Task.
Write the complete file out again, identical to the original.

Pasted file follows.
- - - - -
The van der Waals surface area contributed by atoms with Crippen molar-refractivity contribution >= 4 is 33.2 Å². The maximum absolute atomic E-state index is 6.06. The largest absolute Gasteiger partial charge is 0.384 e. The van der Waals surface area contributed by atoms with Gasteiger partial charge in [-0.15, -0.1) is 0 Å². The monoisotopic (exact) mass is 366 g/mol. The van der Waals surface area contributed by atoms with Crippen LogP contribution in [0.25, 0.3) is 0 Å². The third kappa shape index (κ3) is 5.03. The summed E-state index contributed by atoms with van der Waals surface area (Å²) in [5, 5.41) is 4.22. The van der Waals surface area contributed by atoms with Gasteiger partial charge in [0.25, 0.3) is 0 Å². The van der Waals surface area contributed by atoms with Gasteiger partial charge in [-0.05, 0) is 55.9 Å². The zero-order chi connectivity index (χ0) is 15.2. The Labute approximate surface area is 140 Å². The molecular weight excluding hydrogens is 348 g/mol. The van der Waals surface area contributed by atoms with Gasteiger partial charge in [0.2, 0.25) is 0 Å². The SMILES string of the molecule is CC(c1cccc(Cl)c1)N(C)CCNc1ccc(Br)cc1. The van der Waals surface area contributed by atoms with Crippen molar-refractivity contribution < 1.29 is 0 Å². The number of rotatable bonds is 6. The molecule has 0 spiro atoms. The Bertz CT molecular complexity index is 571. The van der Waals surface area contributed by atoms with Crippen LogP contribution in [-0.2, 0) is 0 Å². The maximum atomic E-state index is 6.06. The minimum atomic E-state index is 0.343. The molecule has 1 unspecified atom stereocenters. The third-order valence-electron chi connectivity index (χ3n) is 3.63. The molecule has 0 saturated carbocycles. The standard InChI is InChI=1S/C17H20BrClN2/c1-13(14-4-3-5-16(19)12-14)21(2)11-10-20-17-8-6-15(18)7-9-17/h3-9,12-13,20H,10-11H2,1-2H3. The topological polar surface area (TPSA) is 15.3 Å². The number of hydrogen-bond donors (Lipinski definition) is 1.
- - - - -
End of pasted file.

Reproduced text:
The van der Waals surface area contributed by atoms with Crippen molar-refractivity contribution >= 4 is 33.2 Å². The maximum absolute atomic E-state index is 6.06. The largest absolute Gasteiger partial charge is 0.384 e. The van der Waals surface area contributed by atoms with Gasteiger partial charge in [-0.15, -0.1) is 0 Å². The monoisotopic (exact) mass is 366 g/mol. The van der Waals surface area contributed by atoms with Crippen LogP contribution in [0.25, 0.3) is 0 Å². The third kappa shape index (κ3) is 5.03. The summed E-state index contributed by atoms with van der Waals surface area (Å²) in [5, 5.41) is 4.22. The van der Waals surface area contributed by atoms with Gasteiger partial charge in [0.25, 0.3) is 0 Å². The van der Waals surface area contributed by atoms with Gasteiger partial charge in [-0.05, 0) is 55.9 Å². The zero-order chi connectivity index (χ0) is 15.2. The Labute approximate surface area is 140 Å². The molecular weight excluding hydrogens is 348 g/mol. The van der Waals surface area contributed by atoms with Gasteiger partial charge in [0.2, 0.25) is 0 Å². The SMILES string of the molecule is CC(c1cccc(Cl)c1)N(C)CCNc1ccc(Br)cc1. The van der Waals surface area contributed by atoms with Crippen molar-refractivity contribution < 1.29 is 0 Å². The number of rotatable bonds is 6. The molecule has 0 spiro atoms. The Bertz CT molecular complexity index is 571. The van der Waals surface area contributed by atoms with Crippen LogP contribution in [-0.2, 0) is 0 Å². The maximum atomic E-state index is 6.06. The minimum atomic E-state index is 0.343. The molecule has 1 unspecified atom stereocenters. The third-order valence-electron chi connectivity index (χ3n) is 3.63. The molecule has 0 saturated carbocycles. The standard InChI is InChI=1S/C17H20BrClN2/c1-13(14-4-3-5-16(19)12-14)21(2)11-10-20-17-8-6-15(18)7-9-17/h3-9,12-13,20H,10-11H2,1-2H3. The topological polar surface area (TPSA) is 15.3 Å². The number of hydrogen-bond donors (Lipinski definition) is 1.